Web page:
May 31, 2013

in defense of dinner

I cook dinner for my family probably five nights a week.  I don't talk about this much on the blog because I didn't think I had anything new or unique to say about it; I just cook dinner.  I am interested in recipes and organics and whole foods, and I spend a fair amount of time on the weekends meal planning and grocery shopping.  Lately, I have been devoting Sunday afternoons to babysitting a big pot of stew or soup.  I guess it's no surprise that I downloaded Michael Pollan's new book Cooked on the day it was released, especially considering the impact The Omnivore's Dilemma had on how I feed my family.  It took me a little while to get started on it, and I am still slowly working my way through it, but Pollan's thoughts on home-cooking have left me feeling like a rebel.

" there are more and more people, men and women both, who view home cooking--and even raising and killing chickens!--as a means of liberation from the influence, on our lives and culture, of corporations like KFC.  Which raises an interesting question: As a political matter, is home cooking today a reactionary or progressive way to spend one's time?"  --Michael Pollan in Cooked

Liberating?  Progressive?

Cooking and sewing go hand-in-hand for me.  They are both activities that I really enjoy, mainly because they are solitary and they are productive.  I am quite the introvert, which is a little odd considering my job, but because I spend so much of my day acting as an extrovert, I crave alone time.  I joke sometimes about how badly I want time just to stare at a wall, but that's not really it; I want to retreat into an activity that I can do with my hands and my thoughts.  Bonus points if I can hold up a finished product at the end to combat the mom guilt.

"It is true that this cooking was purely elective.  But nowadays, what cooking isn't?  With fast- and convenience food so cheap and ubiquitous, cooking is hardly ever obligatory anymore, even among the poor.  We all get to decide whether to cook, and increasingly, we decide not to.  Why?  Some people will tell you they find it boring or daunting.  But the most common reason people offer is, they don't have the time."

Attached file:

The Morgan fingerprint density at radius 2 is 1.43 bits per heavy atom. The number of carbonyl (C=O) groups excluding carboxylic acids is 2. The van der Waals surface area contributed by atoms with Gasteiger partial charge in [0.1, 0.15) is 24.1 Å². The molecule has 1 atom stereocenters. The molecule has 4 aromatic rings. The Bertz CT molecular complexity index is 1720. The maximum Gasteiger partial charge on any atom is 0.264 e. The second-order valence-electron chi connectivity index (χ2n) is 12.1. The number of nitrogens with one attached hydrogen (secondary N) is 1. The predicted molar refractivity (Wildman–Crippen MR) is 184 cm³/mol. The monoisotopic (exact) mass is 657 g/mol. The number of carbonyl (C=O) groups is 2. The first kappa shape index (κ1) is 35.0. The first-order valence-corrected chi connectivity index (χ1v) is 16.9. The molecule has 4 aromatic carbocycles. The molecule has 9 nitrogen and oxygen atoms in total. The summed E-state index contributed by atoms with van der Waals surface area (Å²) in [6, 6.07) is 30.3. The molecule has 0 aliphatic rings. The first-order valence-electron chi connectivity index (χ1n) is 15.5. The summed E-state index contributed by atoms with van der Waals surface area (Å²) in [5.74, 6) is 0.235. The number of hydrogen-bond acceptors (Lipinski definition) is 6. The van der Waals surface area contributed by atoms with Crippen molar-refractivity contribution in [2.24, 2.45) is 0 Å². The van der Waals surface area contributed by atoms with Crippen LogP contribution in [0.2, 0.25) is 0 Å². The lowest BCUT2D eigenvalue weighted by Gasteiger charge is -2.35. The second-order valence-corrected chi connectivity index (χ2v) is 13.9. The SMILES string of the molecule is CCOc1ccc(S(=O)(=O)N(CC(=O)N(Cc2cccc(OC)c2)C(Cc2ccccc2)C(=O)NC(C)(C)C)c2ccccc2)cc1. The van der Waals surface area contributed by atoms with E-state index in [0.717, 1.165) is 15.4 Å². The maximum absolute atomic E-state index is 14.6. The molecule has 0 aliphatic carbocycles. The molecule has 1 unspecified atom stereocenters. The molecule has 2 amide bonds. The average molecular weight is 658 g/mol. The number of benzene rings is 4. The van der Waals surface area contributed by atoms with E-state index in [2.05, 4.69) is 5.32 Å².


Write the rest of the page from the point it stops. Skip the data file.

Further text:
To be honest, I have often viewed cooking as an indulgence or an escape from the pressures of the day, even if I do it with a toddler clinging to my leg.  It's creative in a sense, and it allows me to work with my hands and actually make something (as opposed to the intangible services and products I provide in my job).  And because I viewed cooking as an indulgence, there has been a certain amount of guilt associated with it.  Why do I spend thirty minutes to an hour every evening preparing dinner when I could pop a frozen something into the oven and go play with my kids?  In a home with two working parents and two children under four, time is a valuable commodity, so why am I spending it cooking from scratch?

"Time is the missing ingredient in our recipes--and in our lives."

I think the answer is that cooking, like sewing, isn't liberating or progressive; it's what moms do, based on my experience.  It's what I saw my mom do, and I'm sure what she grew up seeing her mom do, and (since I have my great-grandmother's sewing machine) what she saw her mom do.  It's a tradition not to be lost.  And it's good for everyone involved, physically, politically, spiritually. 

"A hundred years ago, chicken for dinner meant going out and catching, killing, plucking, and gutting a chicken.  Do you know anybody who still does that?  It would be considered crazy!  Well, that's exactly how cooking will seem to your grandchildren.  Like sewing, or darning socks--something people used to do when they had no other choice."  --food industry market researcher Harry Balzer, as quoted in Cooked


  1. I am so with you about needing alone time or down time. I always laughing tell my husband that we can do only one social event a weekend because the rest of the time I need to decompress! And just like you, even though I'm a complete introvert I've chosen a career where I'm surrounded by people all day (I'm a social worker). It's no wonder I need quiet time on my days off :-)

  2. Thank you for the book recommendation!

    Good for you for cooking dinner for your family so often. I try to make a 'real meal' once a week, and the rest of the week, I try to make something that is at least not processed and from fresh, local, organic ingredients. But it can be a challenged. Honestly, I wasn't ever taught how to cook, and was raised on boxed foods, so changing my mindset about food has been an interesting evolution.


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